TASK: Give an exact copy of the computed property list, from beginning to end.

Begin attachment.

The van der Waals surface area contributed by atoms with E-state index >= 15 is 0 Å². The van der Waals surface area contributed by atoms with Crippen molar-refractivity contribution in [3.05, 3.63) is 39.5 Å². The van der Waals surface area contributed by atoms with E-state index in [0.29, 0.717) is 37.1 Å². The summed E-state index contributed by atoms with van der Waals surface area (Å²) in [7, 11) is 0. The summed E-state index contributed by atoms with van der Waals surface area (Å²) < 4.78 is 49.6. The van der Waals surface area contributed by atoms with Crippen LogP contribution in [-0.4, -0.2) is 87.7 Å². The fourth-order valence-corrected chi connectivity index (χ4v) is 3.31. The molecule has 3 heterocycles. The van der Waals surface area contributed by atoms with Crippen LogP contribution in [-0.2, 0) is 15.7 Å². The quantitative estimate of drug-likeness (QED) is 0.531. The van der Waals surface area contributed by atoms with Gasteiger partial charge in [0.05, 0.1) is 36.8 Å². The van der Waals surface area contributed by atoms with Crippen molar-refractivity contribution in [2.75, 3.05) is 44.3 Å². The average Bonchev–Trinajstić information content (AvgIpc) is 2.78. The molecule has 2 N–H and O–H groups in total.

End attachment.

The van der Waals surface area contributed by atoms with E-state index >= 15 is 0 Å². The van der Waals surface area contributed by atoms with Crippen molar-refractivity contribution in [3.05, 3.63) is 39.5 Å². The van der Waals surface area contributed by atoms with E-state index in [0.29, 0.717) is 37.1 Å². The summed E-state index contributed by atoms with van der Waals surface area (Å²) in [7, 11) is 0. The summed E-state index contributed by atoms with van der Waals surface area (Å²) < 4.78 is 49.6. The van der Waals surface area contributed by atoms with Crippen LogP contribution in [-0.4, -0.2) is 87.7 Å². The fourth-order valence-corrected chi connectivity index (χ4v) is 3.31. The molecule has 3 heterocycles. The van der Waals surface area contributed by atoms with Crippen LogP contribution in [-0.2, 0) is 15.7 Å². The quantitative estimate of drug-likeness (QED) is 0.531. The van der Waals surface area contributed by atoms with Gasteiger partial charge in [0.05, 0.1) is 36.8 Å². The van der Waals surface area contributed by atoms with Crippen molar-refractivity contribution in [2.75, 3.05) is 44.3 Å². The average Bonchev–Trinajstić information content (AvgIpc) is 2.78. The molecule has 2 N–H and O–H groups in total.